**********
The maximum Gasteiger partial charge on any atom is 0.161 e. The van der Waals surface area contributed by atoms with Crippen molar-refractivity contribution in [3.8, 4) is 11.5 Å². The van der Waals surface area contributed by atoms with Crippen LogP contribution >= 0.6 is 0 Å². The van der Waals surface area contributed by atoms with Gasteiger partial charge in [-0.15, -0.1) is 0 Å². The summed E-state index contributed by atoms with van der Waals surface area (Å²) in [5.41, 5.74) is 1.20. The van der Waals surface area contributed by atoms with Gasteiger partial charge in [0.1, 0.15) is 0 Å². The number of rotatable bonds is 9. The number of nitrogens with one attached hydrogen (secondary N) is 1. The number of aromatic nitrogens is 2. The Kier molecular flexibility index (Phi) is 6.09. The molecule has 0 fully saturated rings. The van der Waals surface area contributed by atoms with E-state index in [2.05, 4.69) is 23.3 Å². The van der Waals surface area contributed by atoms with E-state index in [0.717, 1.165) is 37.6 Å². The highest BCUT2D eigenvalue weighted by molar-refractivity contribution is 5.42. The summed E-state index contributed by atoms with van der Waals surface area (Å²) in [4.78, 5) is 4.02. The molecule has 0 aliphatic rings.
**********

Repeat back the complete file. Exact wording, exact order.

The maximum Gasteiger partial charge on any atom is 0.161 e. The van der Waals surface area contributed by atoms with Crippen molar-refractivity contribution in [3.8, 4) is 11.5 Å². The van der Waals surface area contributed by atoms with Crippen LogP contribution >= 0.6 is 0 Å². The van der Waals surface area contributed by atoms with Gasteiger partial charge in [-0.15, -0.1) is 0 Å². The summed E-state index contributed by atoms with van der Waals surface area (Å²) in [5.41, 5.74) is 1.20. The van der Waals surface area contributed by atoms with Gasteiger partial charge in [0.1, 0.15) is 0 Å². The number of rotatable bonds is 9. The number of nitrogens with one attached hydrogen (secondary N) is 1. The number of aromatic nitrogens is 2. The Kier molecular flexibility index (Phi) is 6.09. The molecule has 0 fully saturated rings. The van der Waals surface area contributed by atoms with E-state index in [2.05, 4.69) is 23.3 Å². The van der Waals surface area contributed by atoms with E-state index in [0.717, 1.165) is 37.6 Å². The highest BCUT2D eigenvalue weighted by molar-refractivity contribution is 5.42. The summed E-state index contributed by atoms with van der Waals surface area (Å²) in [4.78, 5) is 4.02. The molecule has 0 aliphatic rings.